Captain Frederick George Newton was an original member of the 18th Battalion when it was formed in the fall of 1914. His records indicate he joined the Battalion on December 28, 1914 and served with the Battalion until he was assigned to the 4th Field Company on October 21, 1917. During his service with the 18th he was to witness the burial of a fellow officer, Major Charles Edward Sale. He, too, was an original officer of the 18th and was wounded by a German rifle grenade January 17, 1916 while the Battalion was in the front lines at Vierstraat, having relieved the 19th Battalion on the 15th of that month. The war diary for the date of Major Sale’s death is perfunctory:
It then records on January 19th:
“Battalion as yesterday. Major SALE was buried to-day in BEILLEUL [BAILLEUL]. G.O.C Army Corps and G.O.C. 4th Brigade attended service, plus O.C. 18th Battn and Company officers.”
These brief descriptions do not offer much detail but Captain Newton wrote a letter that was published outlining some of the details of Major Sale’s death and his internment. This letter offers detail that would have been lost to history, if not for the efforts of Operation Picture Me.
The letter describes the wounding of Major Sale, postulates the cause of his death, and shares the details of the funeral service and ends with a poem, most likely, written by Captain Newton, in commemoration of his comrade.
MAJOR SALE HAD 14 WOUNDS IN RIGHT LEG NEAR KNEE
Capt. Newton Tells of Impressive Funeral Service for 18th Battalion Hero.
BURIEND BESIDE CAPTAIN OF ROYAL FLYING CORPS
Aeroplane Flying Low Over Grave Appears Like Chariot To Convey Soul.
A most impressive description of the funeral of Major Sale, of the 18th Battalion, who has died as the result of shock and wounds resulting from a German bomb, is told in a letter received by Mrs. Ray Lawson, Grosvenor street, from her brother, Capt. Newton, of Sarnia, who went overseas with the battalion.
Capt. Newton tells of an aeroplane flying low over the grave at the conclusion of the service which appeared like a chariot to carry the beloved hero’s soul to the beyond.
The letter is as follows:
This morning at breakfast Capt. Kenny told me the sad news of Major Sale’s death. He was hit by a sort of a bomb we call a “sausage” above and around the right knee. He was brought back to the brasserie and dressed, after Capt. Hale had run all the way up the trenches to his aid. Our ambulance went for him and he was getting along apparently all right until on the way home he died. He was brought into the morgue and prepared for burial.
January 18, 1916.
ALL JOINED IN PRAYER
In the afternoon I rode to [redacted] and on to [redacted]. The sun was beaming down on the earth with a fine warm splendor, the sky was clear as crystal and a westerly wind brought freshness to everything on earth. Horses and all animals were invigorated with a fresher activity than for a long time, and indeed it was a day good to live. On my arrival at [redacted], I went down to the cemetery[i] and had seen Capt. Hallam’s[ii] grave and was going over to see the newly dug grave from Major Sale’s body when Lieut. Gen. [redacted] and Gen. [redacted] came in.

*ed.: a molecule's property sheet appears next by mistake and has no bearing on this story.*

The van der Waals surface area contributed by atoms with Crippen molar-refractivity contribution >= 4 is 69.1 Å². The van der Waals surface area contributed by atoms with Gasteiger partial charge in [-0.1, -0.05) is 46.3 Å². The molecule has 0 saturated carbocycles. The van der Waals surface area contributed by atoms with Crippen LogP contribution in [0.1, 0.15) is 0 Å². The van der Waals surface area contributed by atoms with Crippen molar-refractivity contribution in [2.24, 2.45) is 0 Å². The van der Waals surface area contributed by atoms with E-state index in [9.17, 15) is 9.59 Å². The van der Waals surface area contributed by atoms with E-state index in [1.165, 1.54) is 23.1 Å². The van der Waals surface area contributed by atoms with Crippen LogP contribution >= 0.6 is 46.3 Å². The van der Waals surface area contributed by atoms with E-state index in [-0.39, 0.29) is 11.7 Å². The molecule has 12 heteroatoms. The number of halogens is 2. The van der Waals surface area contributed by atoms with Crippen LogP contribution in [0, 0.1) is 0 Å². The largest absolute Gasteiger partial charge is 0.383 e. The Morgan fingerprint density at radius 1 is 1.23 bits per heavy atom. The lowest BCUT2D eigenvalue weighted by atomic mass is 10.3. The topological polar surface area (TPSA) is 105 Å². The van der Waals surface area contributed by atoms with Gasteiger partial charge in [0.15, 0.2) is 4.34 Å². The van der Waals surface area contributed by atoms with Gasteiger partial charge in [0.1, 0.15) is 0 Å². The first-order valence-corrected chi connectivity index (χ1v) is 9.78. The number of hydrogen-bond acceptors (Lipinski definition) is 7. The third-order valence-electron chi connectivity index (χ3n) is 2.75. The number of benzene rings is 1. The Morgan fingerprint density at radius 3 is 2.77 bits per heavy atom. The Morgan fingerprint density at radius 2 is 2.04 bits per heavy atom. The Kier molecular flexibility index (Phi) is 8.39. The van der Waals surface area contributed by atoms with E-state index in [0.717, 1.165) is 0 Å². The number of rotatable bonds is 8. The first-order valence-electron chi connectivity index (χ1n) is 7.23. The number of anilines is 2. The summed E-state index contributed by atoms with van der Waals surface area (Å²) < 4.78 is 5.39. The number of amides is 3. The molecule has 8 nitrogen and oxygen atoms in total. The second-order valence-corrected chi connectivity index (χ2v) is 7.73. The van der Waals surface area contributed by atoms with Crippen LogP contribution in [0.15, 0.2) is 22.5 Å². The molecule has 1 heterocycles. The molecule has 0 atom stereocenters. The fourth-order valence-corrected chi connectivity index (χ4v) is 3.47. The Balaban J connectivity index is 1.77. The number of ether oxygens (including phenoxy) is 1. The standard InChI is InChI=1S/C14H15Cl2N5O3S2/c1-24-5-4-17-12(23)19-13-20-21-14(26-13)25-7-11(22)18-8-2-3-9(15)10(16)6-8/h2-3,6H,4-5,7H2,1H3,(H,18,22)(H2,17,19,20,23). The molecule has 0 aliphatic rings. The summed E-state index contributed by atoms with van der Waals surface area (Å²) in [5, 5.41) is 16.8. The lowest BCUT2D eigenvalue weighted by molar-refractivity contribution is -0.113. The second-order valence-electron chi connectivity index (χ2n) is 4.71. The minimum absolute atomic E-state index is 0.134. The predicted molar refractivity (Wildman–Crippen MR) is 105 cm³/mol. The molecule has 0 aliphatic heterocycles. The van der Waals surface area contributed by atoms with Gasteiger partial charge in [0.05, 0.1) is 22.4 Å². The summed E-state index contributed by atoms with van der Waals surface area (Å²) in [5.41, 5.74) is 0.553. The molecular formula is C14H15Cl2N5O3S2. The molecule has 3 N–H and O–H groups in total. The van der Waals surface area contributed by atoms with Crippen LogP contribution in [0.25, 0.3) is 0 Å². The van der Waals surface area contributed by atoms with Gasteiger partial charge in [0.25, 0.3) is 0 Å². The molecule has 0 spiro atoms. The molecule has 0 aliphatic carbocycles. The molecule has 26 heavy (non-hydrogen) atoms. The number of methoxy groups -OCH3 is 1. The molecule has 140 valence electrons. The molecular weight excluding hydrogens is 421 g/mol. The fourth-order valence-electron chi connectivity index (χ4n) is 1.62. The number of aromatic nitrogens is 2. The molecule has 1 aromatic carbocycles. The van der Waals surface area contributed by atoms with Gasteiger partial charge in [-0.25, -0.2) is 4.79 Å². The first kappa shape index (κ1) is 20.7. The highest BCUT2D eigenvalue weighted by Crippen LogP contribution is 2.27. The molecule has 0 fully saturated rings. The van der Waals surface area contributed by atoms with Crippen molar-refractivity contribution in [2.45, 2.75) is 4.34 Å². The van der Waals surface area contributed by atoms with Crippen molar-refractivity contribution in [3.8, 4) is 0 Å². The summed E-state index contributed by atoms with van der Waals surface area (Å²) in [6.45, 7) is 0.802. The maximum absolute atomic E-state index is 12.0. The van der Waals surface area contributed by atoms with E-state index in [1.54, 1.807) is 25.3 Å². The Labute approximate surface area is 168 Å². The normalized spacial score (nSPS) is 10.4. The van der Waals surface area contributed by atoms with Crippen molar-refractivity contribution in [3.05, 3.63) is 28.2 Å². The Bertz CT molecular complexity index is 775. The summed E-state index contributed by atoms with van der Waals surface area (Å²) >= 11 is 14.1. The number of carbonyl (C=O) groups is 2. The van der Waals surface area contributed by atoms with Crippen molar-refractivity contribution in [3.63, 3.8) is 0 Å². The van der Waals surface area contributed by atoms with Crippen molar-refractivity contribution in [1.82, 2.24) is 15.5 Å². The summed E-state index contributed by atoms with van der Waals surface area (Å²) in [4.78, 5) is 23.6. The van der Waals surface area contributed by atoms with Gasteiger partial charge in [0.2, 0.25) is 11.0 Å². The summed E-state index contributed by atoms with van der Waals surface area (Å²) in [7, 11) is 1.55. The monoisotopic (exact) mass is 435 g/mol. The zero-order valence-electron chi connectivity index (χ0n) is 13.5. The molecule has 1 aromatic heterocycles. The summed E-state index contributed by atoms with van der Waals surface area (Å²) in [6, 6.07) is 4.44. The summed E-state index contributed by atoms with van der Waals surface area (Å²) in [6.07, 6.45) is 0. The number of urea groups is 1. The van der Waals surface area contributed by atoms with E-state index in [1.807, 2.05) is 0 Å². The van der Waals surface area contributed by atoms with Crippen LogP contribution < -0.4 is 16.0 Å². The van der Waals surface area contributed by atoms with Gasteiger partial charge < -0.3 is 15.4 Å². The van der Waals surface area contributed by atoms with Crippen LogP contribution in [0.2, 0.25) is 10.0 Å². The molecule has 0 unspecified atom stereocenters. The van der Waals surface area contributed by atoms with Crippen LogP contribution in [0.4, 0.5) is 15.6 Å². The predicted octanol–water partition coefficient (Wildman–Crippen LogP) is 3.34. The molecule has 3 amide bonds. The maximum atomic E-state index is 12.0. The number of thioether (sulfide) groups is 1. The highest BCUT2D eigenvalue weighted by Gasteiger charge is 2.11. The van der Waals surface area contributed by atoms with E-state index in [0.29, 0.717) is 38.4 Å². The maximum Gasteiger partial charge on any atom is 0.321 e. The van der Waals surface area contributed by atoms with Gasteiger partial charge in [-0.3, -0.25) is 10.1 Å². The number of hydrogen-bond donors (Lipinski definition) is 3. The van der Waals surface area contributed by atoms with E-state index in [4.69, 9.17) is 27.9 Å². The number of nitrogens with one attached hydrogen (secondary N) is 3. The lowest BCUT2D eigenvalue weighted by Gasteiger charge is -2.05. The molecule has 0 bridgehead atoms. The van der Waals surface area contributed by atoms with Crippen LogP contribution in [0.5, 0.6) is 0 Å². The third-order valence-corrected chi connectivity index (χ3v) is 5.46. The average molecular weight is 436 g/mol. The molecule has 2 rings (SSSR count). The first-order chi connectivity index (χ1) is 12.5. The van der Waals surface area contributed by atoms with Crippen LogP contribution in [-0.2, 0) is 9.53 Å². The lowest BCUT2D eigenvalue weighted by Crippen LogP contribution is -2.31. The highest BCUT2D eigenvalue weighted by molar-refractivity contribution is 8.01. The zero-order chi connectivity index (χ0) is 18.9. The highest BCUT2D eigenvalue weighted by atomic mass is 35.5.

In a few minutes the funeral procession arrived. Lieut.-Col. Wigle was leading and the bearers where Major Prince, Major Jones, Capt. Shuttleworth and George Kerr. Besides these there were present Ken McCrimmon, Jim Bater [Baxter], Stew. McKeough, Johnnie Clark [Clarke], and Tom Lamb. When the body all neatly bound and sewn in a gray blanket was placed in the grave very tenderly, Capt. Carlisle commenced his most impressive funeral service. At the words, “dust to dust,” Lieut.-Col. Wigle sprinkled earth on the body. We were so deeply moved and broken up that we were a mournful number.
After the final words and after we had all joined in the Lord’s Prayer, each one of us, from Lieut.-Gen. Sir [redacted], who was first, down to myself, who was the last officer, saluted the body, standing at attention and facing the foot of the grave. Then as we were going an aeroplane passed right over the spot, fling only about 70 feet high. For all the world it was as if it were a chariot conveying Charlie’s soul to the Heights. Next to his grave is a captain of the Royal Flying Corps[iii], killed while flying. His grave is quite near the center of the cemetery.
DIED FROM SHOCK
It is now pretty certain that he died more from the shock than the loss of blood. He had 14 small wounds in his right leg near the knee. The loss of blood was small. I have written this with all the particulars I know of Major Charles E. Sale’s death and funeral. He was a galant [sic] fellow, not naturally of strong physique, but possessed a lion heart in forcing his sinew to perform more than it sound of done, which cost him his life and cost many a good honest friend. He was an example of what a weak body can accomplish when blessed with a strong mind. He died for King and country. He was crucified on the iron cross of Kaiser Wilhelm II., and he gave up his life for the greatest principles which the blood of man has bought since Calvary. God bless him and may his soul rest in peace.